Photos from the Soviet counter-offensive that saved Moscow in the winter of 1941/42
In the winter of 1941-42 the fate of the world hung in the balance when the Red Army and the people of the Soviet Union stopped the German invaders at the very gates of Moscow.
On June 22, 1941 the Nazis had broken the non-aggression pact that existed between the two countries and launched a massive surprise invasion of the USSR. This invasion was initially devastatingly effective and the Germans and their allies made deep inroads, wiped out dozens of divisions, captured or killed millions of Soviet defenders and civilians, and drove to the outskirts of Leningrad and Moscow after having seized major cities like Minsk, Smolensk and Kiev.
Despite the fact that the Red Army fought far more tenaciously and fiercely than anticipated and despite mounting casualties, the invaders appeared unstoppable and many outside of the USSR felt that the Soviets could not possibly hold out.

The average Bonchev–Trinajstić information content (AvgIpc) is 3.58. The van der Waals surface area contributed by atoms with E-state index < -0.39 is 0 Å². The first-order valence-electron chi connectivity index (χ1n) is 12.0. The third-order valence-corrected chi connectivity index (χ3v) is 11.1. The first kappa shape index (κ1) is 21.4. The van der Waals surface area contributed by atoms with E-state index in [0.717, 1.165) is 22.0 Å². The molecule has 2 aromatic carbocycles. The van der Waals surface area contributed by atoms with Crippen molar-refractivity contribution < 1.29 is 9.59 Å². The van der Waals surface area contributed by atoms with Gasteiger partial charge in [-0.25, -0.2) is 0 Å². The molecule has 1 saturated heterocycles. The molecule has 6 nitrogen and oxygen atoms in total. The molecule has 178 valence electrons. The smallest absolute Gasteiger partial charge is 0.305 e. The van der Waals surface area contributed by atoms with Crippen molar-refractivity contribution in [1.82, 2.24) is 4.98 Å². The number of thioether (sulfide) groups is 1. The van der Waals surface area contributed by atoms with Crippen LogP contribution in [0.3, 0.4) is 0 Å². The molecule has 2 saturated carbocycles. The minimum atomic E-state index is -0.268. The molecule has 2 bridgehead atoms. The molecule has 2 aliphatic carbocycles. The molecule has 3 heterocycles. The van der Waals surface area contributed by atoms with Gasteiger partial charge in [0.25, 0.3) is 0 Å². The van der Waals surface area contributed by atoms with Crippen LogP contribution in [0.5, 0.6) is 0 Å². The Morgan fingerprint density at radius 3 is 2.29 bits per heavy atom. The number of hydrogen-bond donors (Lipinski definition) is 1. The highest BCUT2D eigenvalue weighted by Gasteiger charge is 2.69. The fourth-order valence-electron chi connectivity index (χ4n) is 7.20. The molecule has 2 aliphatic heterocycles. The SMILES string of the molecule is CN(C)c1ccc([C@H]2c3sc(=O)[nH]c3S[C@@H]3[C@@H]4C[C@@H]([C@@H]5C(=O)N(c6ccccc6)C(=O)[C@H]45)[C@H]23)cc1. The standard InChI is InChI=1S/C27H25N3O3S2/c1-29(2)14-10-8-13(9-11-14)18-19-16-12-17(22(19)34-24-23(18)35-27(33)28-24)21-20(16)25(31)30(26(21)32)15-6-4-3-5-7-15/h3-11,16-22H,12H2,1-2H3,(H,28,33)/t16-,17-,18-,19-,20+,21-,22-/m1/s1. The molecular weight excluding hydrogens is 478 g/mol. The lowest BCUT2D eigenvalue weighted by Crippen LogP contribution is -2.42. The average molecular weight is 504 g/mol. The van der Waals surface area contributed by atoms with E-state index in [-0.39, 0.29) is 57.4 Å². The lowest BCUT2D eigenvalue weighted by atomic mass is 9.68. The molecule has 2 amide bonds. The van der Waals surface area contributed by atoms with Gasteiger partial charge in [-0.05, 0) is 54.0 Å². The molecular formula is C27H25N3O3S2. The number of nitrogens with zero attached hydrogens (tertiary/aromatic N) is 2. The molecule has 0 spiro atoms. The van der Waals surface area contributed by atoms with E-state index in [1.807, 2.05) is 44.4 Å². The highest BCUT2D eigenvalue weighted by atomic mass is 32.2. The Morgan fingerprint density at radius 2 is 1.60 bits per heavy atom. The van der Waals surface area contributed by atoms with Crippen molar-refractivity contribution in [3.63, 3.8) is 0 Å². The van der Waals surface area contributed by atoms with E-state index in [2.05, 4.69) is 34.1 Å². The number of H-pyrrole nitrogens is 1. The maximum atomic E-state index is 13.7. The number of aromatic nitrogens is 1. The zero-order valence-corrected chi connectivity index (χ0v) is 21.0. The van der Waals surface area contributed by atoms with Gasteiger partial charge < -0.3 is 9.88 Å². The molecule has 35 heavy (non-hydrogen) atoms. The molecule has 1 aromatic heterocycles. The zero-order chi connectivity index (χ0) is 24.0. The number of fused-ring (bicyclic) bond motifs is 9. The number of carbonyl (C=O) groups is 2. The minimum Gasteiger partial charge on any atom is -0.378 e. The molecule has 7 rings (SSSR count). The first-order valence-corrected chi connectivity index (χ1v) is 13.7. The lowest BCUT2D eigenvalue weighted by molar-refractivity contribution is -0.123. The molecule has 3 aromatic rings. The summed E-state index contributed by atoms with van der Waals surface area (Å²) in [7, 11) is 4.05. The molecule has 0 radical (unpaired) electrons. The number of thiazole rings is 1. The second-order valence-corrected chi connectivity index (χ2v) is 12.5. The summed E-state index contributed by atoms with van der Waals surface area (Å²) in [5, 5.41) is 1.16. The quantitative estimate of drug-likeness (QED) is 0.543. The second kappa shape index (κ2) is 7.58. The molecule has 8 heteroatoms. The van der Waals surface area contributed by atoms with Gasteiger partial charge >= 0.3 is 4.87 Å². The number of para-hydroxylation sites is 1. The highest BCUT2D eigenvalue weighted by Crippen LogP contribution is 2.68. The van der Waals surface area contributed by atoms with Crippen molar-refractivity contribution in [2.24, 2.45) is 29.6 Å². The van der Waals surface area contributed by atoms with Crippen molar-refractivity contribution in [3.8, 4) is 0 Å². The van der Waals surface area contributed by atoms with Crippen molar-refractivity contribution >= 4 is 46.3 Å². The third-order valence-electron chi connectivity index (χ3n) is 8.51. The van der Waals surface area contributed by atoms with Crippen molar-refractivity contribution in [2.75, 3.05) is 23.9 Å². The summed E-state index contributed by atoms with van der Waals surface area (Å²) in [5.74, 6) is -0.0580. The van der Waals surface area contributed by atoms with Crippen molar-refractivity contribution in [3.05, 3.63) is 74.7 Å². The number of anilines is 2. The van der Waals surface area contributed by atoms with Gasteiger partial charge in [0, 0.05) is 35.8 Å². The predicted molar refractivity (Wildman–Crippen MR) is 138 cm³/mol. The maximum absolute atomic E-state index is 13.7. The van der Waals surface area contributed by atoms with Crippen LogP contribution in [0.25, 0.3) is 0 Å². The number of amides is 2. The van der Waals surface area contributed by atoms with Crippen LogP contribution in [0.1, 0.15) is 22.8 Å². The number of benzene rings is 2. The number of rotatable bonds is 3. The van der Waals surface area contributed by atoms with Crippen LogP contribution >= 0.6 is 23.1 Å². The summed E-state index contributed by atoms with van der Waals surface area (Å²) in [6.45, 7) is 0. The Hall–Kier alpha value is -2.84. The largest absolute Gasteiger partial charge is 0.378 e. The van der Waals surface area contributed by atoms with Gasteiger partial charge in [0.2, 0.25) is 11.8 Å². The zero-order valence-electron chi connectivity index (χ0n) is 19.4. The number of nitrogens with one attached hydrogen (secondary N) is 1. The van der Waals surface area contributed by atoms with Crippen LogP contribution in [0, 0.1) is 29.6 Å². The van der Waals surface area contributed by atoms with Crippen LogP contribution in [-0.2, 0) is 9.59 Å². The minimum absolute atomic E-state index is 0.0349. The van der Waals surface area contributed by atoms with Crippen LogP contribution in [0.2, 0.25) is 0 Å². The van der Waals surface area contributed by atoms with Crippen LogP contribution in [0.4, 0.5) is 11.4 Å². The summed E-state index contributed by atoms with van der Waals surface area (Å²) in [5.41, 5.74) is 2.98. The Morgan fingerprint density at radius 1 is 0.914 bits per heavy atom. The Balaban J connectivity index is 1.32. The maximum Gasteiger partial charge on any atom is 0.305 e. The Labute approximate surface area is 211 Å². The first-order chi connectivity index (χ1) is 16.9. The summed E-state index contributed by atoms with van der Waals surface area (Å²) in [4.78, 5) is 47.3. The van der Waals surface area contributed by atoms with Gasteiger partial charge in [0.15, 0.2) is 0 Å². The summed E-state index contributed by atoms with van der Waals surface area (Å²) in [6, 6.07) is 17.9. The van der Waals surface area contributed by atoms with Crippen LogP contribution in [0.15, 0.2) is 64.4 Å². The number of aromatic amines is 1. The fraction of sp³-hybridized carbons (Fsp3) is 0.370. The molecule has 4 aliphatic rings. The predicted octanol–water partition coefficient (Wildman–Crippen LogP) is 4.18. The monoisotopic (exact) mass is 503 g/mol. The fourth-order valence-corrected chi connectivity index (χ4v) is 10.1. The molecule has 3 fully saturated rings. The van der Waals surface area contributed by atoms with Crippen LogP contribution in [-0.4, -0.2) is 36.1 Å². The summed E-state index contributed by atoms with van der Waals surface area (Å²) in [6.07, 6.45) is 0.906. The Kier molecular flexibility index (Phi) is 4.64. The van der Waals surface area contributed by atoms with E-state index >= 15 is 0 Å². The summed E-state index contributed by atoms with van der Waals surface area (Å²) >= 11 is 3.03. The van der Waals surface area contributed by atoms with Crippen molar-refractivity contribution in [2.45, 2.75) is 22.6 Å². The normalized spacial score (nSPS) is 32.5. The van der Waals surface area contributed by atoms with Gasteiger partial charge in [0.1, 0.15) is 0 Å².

On December 2 a German reconnaissance patrol came within 30 kilometres of the Kremlin, the closest they would get. On December 5th the offensive stalled.
Then, to the astonishment of the German leadership and the world the Red Army launched a massive counter offensive. This counter-offensive pushed the Germans back from Moscow and from important nearby cities and towns like Tula, a heavily fortified industrial centre, the outskirts of which saw intense fighting.
Sadly the Soviet counter offensive also eventually ran out of steam and in 1942 the Germans launched a devastating offensive in the south that ultimately led to the Battle of Stalingrad. The siege of Leningrad was not broken until 1944 and cost over a million lives. But Moscow was never in any serious danger of falling again.
It was the first serious defeat of World War II for the Third Reich. German tank general Heinz Guderian wrote at the time "the offensive on Moscow failed ... We underestimated the enemy's strength, as well as his size and climate."
This collection of newsreel style photos are from those fateful days of 1941 / 42 and were clipped out of British news magazines.